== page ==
Restitution For Wrongs And The Restatement (Third) Of The Law Of Restitution, James S. Rogers Oct 2011

Restitution For Wrongs And The Restatement (Third) Of The Law Of Restitution, James S. Rogers

James S. Rogers

The law of restitution has been the forgotten step-child of American private law for many decades. The American Law Institute’s current project to produce a new restatement of the law of restitution holds the promise of bringing the subject to the foreground and removing some of the confusion that many lawyers and judges feel in approaching the topic. One of the important issues that must be addressed in any comprehensive treatment of the law of restitution is how to treat those areas where the possibility of recovery based on the unjust enrichment principle overlaps with recovery based on the ...


Unanswered Questions Of A Minority People In International Law: A Comparative Study Between Southern Cameroons & South Sudan, Bernard Sama Mr Oct 2011

Unanswered Questions Of A Minority People In International Law: A Comparative Study Between Southern Cameroons & South Sudan, Bernard Sama Mr

Bernard Sama

The month July of 2011 marked the birth of another nation in the World. The distressful journey of a minority people under the watchful eyes of the international community finally paid off with a new nation called the South Sudan . As I watched the South Sudanese celebrate independence on 9 July 2011, I was filled with joy as though they have finally landed. On a promising note, I read the UN Secretary General Ban Ki-moon saying “[t]ogether, we welcome the Republic of South Sudan to the community of nations. Together, we affirm our commitment to helping it meet its ...


Thinking Like Thinkers: Is The Art And Discipline Of An "Attitude Of Suspended Conclusion" Lost On Lawyers?, Donald J. Kochan Aug 2011

Thinking Like Thinkers: Is The Art And Discipline Of An "Attitude Of Suspended Conclusion" Lost On Lawyers?, Donald J. Kochan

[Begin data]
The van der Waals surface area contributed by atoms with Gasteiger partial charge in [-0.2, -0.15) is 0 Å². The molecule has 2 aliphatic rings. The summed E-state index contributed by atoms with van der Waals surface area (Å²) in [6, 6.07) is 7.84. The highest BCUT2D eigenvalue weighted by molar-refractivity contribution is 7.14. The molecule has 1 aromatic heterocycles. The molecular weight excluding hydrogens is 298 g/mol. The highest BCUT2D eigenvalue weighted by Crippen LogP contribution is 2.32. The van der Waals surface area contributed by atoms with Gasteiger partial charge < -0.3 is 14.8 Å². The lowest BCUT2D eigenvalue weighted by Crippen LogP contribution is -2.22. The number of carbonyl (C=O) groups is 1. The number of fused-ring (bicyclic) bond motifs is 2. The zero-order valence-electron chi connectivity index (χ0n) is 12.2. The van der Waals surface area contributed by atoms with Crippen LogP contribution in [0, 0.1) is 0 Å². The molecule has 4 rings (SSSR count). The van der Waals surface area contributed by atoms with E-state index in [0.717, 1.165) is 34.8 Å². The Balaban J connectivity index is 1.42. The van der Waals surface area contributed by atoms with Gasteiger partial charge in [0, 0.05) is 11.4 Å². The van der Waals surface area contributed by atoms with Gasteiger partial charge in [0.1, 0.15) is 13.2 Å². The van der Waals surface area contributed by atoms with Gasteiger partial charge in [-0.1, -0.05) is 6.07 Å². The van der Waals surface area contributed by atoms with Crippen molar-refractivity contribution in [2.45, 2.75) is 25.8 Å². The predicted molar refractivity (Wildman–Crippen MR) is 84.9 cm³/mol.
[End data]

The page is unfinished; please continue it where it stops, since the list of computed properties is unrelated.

Donald J. Kochan

In his 1910 book, How We Think, John Dewey proclaimed that “the most important factor in the training of good mental habits consists in acquainting the attitude of suspended conclusion. . .” This Article explores that insight and describes its meaning and significance in the enterprise of thinking generally and its importance in law school education specifically. It posits that the law would be best served if lawyers think like thinkers and adopt an attitude of suspended conclusion in their problem solving affairs. Only when conclusion is suspended is there space for the exploration of the subject at hand. The thinker must ...


El Derecho De Sucesiones Se Debe Atemperar A Los Cambios De La Sociedad Del Siglo Xxi, Edward Ivan Cueva Feb 2011

El Derecho De Sucesiones Se Debe Atemperar A Los Cambios De La Sociedad Del Siglo Xxi, Edward Ivan Cueva

Edward Ivan Cueva

No abstract provided.


Evidence Verite And The Law Of Film, Jessica M. Silbey May 2010

Evidence Verite And The Law Of Film, Jessica M. Silbey

Jessica Silbey

This paper explores a puzzle concerning the authority of certain images that increasingly find themselves at the center of legal disputes: surveillance or “real time” film images that purport to capture an event about which there is a dispute. Increasingly, this kind of “evidence verité” is used in United States courts of law as the best evidence of what happened. Film footage of arrests, criminal confessions, photographs of crime scenes (during and after) is routinely admitted into court as evidence. It tends to overwhelm all other evidence (e.g., testimonial or documentary) and be immune to critical analysis. Why would ...


Recent Private International Law Developments Before The Supreme Court Of Canada, Antonin I. Pribetic Mar 2009

Recent Private International Law Developments Before The Supreme Court Of Canada, Antonin I. Pribetic

Antonin I. Pribetic